Fleas (Siphonaptera) are Cretaceous, and evolved with Theria

Qiyun Zhu, Michael W. Hastriter, Michael F. Whiting, Katharina Dittmar

Research output: Contribution to journalArticlepeer-review

71 Scopus citations


Fleas (order Siphonaptera) are highly-specialized, diverse blood-feeding ectoparasites of mammals and birds with an enigmatic evolutionary history and obscure origin. We here present a molecular phylogenetic study based on a comprehensive taxon sampling of 259 flea taxa, representing 16 of the 18 extant families of this order. A Bayesian phylogenetic tree with strong nodal support was recovered, consisting of seven sequentially derived lineages with Macropsyllidae as the earliest divergence, followed by Stephanocircidae. Divergence times of flea lineages were estimated based on fossil records and host specific associations to bats (Chiroptera), suggesting that the common ancestor of extant Siphonaptera diversified during the Cretaceous. However, most of the intraordinal divergence into extant lineages took place after the K-Pg boundary. Ancestral states of host association and biogeographical distribution were reconstructed, suggesting with high likelihood that fleas originated in the southern continents (Gondwana) and migrated from South America to their extant distributions in a relatively short time frame. Theria (placental mammals and marsupials) represent the most likely ancestral host group of extant Siphonaptera, with marsupials occupying a more important role than previously assumed. Major extant flea families evolved in connection to post K-Pg diversification of Placentalia. The association of fleas with monotremes and birds is likely due to later secondary host association. These results suggest caution in casually interpreting recently discovered Mesozoic fossil "dinosaur fleas" of Northeast Asia as part of what we currently consider Siphonaptera.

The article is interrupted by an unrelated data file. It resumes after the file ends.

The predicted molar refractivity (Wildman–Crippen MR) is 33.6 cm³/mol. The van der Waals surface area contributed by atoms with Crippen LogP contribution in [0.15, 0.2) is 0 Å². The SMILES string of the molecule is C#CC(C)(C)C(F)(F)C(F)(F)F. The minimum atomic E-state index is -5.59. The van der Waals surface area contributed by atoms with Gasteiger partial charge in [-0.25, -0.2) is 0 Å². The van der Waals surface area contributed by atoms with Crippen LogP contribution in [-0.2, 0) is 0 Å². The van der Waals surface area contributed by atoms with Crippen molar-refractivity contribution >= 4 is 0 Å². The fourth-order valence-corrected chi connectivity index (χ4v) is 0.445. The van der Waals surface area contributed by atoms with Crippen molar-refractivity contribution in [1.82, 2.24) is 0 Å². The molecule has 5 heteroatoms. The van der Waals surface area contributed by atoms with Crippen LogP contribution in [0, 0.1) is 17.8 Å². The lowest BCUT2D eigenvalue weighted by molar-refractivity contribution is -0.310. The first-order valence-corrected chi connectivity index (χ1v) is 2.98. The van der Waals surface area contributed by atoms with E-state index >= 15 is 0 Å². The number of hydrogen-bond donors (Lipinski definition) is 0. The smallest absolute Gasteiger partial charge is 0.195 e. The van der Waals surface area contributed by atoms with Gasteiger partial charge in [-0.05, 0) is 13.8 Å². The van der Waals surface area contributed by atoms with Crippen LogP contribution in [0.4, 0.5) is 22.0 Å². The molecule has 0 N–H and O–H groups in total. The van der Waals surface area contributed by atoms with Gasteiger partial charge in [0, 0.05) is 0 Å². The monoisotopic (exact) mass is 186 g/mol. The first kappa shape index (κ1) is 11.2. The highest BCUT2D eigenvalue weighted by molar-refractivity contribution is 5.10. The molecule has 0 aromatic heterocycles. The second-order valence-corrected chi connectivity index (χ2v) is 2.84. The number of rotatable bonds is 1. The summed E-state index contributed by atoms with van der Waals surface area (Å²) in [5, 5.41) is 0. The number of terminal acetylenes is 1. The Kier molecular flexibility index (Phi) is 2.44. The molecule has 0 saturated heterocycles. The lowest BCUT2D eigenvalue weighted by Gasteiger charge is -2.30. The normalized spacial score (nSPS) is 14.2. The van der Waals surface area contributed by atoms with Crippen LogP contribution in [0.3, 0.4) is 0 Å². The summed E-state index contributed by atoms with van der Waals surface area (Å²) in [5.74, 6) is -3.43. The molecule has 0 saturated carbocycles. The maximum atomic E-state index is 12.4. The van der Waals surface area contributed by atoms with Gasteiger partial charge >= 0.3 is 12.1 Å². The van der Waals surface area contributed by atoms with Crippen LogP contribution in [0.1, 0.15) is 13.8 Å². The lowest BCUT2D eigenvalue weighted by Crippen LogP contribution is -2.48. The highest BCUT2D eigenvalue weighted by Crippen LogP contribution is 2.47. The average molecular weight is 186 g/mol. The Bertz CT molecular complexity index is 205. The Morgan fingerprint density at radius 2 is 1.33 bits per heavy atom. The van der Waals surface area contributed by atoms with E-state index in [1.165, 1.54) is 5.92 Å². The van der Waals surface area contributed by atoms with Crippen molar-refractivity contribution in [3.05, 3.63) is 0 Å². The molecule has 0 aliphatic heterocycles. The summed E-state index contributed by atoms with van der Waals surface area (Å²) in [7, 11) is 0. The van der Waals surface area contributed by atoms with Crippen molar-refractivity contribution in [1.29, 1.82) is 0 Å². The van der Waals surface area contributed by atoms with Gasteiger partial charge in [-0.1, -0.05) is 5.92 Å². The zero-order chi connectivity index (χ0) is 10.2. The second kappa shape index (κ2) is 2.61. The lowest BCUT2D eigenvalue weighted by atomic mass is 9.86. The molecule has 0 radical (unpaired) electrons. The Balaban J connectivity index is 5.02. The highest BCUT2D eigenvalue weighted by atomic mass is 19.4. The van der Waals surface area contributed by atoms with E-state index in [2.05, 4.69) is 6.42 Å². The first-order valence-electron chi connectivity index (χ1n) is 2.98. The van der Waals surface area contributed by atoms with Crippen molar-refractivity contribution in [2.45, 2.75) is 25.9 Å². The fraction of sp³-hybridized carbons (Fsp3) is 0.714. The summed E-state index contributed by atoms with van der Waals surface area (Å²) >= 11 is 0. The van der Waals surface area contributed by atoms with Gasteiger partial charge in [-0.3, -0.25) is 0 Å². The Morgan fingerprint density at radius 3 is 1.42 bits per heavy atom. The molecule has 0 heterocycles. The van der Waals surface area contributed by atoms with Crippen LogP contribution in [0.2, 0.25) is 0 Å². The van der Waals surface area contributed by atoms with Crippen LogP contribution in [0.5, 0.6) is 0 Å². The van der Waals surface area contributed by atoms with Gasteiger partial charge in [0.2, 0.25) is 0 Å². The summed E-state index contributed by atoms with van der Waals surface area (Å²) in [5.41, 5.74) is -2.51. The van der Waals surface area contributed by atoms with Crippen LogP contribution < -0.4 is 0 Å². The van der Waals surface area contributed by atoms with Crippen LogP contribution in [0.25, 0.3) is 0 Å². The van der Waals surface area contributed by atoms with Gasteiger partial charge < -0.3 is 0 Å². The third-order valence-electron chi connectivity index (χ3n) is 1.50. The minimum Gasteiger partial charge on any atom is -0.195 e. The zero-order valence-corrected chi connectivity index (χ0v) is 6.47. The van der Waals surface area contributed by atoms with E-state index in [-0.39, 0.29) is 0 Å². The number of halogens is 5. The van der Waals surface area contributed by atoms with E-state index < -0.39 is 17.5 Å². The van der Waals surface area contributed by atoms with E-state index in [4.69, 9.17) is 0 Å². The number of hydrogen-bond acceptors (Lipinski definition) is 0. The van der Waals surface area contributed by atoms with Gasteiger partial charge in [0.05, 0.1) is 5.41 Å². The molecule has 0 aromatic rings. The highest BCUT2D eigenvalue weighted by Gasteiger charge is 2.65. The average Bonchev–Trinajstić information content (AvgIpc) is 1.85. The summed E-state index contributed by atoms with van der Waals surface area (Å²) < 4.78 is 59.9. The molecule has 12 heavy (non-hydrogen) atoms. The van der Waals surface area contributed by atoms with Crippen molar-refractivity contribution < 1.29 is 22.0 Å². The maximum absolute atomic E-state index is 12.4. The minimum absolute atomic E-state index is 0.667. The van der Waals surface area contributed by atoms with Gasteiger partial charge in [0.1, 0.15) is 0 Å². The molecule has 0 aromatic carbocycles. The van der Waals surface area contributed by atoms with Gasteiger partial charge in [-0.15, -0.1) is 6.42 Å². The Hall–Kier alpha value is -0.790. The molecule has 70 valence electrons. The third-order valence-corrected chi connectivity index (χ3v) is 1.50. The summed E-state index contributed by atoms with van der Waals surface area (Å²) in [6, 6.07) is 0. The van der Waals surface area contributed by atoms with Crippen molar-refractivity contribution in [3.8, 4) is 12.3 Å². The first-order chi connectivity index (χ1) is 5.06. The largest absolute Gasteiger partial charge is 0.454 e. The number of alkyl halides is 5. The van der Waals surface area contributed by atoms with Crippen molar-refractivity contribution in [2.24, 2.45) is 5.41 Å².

Original languageEnglish (US)
Pages (from-to)129-139
Number of pages11
JournalMolecular Phylogenetics and Evolution
StatePublished - Sep 1 2015
Externally publishedYes


  • Ancestral hosts
  • Biogeography
  • Divergence time
  • Fleas
  • Phylogeny
  • Siphonaptera

ASJC Scopus subject areas

  • Ecology, Evolution, Behavior and Systematics
  • Molecular Biology
  • Genetics


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